After we settle into our room, taking many pictures (both sensible and a few silly ones) we meet up again with Ishveen in the lobby. The Trident Udaipur is very close to the Udaivilas, you can either walk which takes approximately ten minutes at a slow pace or you can pick up a chauffeured golf cart outside the main entrance to transfer you between hotels. We opted for the golf cart which is a short ride. There is a good restaurant in the Trident as well as a good bar, the prices are really reasonable too so this is why we are venturing to the Trident. We decide that we are not that hungry yet so we head to the bar. I’m glad we are going for a few drinks first as this will be a perfect opportunity to get to know Ishveen properly, like Manan, I have only ever known Ishveen in a business capacity. The bar is called Amit Mahal which also offers snacks, it’s not formal so we can have a casual and relaxed evening. I am weirdly quite nervous to get to know Ishveen and hoping that she will feel comfortable with us outside of work. On the phone and via email we have always been formal and professional, little does she know that the professional and sensible person she believes me to be, was dancing in my room 20 minutes ago with my newly gifted scarf draped over my head. Yes, I know it is odd, but considering my surroundings a little Bollywood in me was bound to come out. I decide not to reveal this side to her just yet, I don’t want her to feel alarmed that she is spending the next few days with a crazy person.
Amit Mahal has a real nice charm to it and as it is low season there isn’t many people in the bar. We are all starting to loosen up and order our drinks, Dipali screams in excitement because they have a bottle of her favourite drink, Midori, she makes a vow that she will finish that bottle before she leaves. I opt for a glass of Sula (Manan has got me into this), I make a silent and different vow not to get too drunk or ridiculously stupid, Ishveen orders a beer. Once we have our drinks I feel like the atmosphere has changed and we are chatting away so easily. The formal and slight awkwardness has disappeared and we are all talking as if we have known each other for years. Ishveen is so easy to talk to and we instantly feel really comfortable, we start opening up about ourselves as does Ishveen. I even confessed my scarf dance to her and show her my crazy pictures which she approves of. It turns out Ishveen also has a slightly crazy side. To briefly describe Ishveen, she is in her twenties, born and raised in Delhi. Whilst she is young, she is really intelligent and very hard working, she wants to build her career, I find her look on life and her focus admirable. I just wish that I had that drive when I was her age, this determination came to me quite a bit later in life. My motto back then was play harder and then work hard…eventually! The best part of Ishveen is her sense of humour which is very similar to ours, after a few more drinks the witty side to her comes out. In this one evening the three of us already know a great friendship is building. How could it not, Ishveen is very cool. As the evening goes on, Dipali is still working on her goal of finishing the Midori challenge, it also hit us that we are the only ones left in the bar! Well, us three and Bhramjot. Who is Bhramjot? I hear you ask. He is the unfortunate soul working at the bar we are in. I am assuming he cannot clock off for the evening until the last guest leaves, we haven’t realised the time, sorry Bhramjot. What’s more, in all this bonding and catching up we have forgotten to eat! Poor Bhramjot now has to arrange our food order. He is extremely polite and helpful however, I do feel sorry that we’ve kept him back so late. We decide to order a few light Indian savoury snacks; at this time of night we are not really in the mood to have a three course meal. We discuss our plan for the following day which will start with a show around of the Udaivilas followed by a tour of the city from 11am.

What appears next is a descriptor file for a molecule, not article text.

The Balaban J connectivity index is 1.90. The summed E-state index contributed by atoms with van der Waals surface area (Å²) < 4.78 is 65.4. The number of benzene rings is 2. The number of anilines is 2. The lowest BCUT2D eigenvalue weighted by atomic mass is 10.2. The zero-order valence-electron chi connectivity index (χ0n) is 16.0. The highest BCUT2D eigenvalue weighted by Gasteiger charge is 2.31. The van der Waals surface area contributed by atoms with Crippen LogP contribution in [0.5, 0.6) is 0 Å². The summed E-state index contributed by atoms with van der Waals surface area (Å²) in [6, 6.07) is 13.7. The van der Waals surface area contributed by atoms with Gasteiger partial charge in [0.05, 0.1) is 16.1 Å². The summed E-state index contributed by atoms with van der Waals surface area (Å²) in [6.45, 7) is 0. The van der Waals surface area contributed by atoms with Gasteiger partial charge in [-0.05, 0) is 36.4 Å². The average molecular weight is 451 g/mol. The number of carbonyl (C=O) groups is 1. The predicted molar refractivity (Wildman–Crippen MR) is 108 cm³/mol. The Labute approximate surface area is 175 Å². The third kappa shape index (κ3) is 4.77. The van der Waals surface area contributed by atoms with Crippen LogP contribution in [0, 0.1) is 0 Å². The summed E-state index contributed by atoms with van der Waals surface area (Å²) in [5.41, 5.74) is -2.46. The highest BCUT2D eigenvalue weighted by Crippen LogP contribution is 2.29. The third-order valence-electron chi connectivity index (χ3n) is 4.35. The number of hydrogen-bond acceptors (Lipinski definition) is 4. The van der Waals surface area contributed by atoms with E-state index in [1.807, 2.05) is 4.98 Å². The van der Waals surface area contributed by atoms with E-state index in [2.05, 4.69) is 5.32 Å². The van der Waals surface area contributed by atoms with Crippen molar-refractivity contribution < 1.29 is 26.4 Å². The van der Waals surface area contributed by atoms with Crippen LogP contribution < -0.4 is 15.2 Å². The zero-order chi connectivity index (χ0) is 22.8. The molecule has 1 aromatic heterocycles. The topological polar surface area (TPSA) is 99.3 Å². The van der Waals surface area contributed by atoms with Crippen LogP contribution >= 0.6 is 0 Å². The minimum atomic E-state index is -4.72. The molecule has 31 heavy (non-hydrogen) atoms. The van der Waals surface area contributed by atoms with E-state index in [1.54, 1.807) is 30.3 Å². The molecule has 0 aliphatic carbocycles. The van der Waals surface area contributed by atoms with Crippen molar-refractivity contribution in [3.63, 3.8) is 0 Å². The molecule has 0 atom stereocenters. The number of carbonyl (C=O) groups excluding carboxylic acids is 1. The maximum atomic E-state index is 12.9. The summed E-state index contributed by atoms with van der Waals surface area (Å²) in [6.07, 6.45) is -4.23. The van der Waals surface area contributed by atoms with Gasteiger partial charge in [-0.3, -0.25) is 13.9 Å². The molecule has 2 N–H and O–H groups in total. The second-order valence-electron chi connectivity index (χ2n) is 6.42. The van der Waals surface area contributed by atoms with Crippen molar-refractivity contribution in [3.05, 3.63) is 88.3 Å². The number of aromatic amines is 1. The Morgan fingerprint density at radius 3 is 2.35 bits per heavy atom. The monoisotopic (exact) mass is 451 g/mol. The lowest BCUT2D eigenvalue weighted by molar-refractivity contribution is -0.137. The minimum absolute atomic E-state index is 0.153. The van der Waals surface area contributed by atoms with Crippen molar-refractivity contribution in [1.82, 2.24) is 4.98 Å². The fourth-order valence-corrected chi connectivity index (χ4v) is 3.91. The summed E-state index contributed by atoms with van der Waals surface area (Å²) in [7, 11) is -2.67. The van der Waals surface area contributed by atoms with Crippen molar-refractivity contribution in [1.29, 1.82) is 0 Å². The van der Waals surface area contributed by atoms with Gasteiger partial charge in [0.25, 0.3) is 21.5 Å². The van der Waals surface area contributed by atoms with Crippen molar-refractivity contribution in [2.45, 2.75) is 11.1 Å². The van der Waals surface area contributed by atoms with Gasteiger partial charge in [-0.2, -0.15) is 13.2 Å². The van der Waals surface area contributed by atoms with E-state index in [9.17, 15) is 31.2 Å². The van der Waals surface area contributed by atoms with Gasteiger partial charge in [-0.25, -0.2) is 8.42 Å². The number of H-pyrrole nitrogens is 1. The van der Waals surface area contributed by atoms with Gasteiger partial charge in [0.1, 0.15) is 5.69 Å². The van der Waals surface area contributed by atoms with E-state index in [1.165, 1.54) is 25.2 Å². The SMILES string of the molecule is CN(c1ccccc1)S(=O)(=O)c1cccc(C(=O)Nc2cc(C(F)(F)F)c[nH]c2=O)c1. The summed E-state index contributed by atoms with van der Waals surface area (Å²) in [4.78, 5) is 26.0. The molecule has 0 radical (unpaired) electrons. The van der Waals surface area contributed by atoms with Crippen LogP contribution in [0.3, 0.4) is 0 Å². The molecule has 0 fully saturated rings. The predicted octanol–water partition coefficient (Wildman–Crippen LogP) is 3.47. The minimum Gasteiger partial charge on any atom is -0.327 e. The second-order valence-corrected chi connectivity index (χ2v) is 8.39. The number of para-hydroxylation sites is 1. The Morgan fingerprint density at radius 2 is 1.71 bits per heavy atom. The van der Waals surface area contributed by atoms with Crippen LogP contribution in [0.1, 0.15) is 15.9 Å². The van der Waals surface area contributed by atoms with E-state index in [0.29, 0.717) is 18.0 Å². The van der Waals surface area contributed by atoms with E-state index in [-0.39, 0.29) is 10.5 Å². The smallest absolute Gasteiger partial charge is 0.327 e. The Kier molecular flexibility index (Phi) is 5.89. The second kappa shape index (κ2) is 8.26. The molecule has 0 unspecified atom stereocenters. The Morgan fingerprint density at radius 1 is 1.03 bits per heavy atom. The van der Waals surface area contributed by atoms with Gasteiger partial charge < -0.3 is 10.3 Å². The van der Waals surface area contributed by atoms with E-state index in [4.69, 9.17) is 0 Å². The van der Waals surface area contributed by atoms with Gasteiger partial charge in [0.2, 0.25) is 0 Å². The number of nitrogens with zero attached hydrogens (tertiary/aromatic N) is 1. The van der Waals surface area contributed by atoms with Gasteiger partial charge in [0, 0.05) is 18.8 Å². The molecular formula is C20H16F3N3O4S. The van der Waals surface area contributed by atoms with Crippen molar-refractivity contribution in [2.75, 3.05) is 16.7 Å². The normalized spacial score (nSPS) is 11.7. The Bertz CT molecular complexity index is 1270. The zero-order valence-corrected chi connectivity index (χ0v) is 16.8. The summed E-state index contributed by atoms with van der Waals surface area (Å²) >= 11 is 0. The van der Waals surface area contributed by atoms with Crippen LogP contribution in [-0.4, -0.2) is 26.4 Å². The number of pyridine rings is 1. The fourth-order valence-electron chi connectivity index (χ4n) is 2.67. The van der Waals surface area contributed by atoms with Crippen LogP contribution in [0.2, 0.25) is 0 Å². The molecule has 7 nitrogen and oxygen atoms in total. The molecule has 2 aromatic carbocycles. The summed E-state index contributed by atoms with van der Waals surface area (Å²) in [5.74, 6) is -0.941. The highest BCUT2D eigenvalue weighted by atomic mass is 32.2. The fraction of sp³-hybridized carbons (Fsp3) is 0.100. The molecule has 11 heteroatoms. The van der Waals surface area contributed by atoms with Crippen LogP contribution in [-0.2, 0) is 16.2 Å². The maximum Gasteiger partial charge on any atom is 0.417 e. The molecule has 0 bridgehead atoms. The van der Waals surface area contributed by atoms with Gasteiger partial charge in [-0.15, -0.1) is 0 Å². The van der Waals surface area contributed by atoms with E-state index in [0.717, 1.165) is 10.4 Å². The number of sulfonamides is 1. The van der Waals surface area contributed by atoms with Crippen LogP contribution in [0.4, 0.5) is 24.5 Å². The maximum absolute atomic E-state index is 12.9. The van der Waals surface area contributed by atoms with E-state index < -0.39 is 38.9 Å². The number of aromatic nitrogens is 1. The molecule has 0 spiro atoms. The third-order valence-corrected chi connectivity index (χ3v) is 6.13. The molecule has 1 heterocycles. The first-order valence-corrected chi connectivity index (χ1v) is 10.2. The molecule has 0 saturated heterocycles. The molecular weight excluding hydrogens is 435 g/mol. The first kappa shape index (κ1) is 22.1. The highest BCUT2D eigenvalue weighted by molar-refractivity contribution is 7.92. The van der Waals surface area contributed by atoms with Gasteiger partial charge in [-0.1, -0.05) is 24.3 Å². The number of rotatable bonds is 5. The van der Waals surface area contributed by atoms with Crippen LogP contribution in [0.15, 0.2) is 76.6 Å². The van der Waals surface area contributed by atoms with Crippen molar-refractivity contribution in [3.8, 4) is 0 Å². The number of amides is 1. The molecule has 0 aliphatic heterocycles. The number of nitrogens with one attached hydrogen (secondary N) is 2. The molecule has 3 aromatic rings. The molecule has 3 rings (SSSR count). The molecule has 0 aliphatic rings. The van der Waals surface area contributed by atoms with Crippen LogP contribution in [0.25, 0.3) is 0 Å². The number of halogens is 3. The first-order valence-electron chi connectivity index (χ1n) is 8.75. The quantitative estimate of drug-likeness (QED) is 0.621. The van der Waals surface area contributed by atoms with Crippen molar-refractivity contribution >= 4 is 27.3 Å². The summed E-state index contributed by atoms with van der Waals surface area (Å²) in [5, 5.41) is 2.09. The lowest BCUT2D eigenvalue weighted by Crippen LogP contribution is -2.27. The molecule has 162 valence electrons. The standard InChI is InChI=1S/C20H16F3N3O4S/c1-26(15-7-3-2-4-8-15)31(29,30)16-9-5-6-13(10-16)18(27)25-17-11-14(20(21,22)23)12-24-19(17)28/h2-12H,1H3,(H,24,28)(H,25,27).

After our food and many drinks, we make our way back to the Udaivilas, this time we have decided to take the walk back as it’s a pleasant evening. In reaching the hotel we decide to call it a night and agree to meet for breakfast.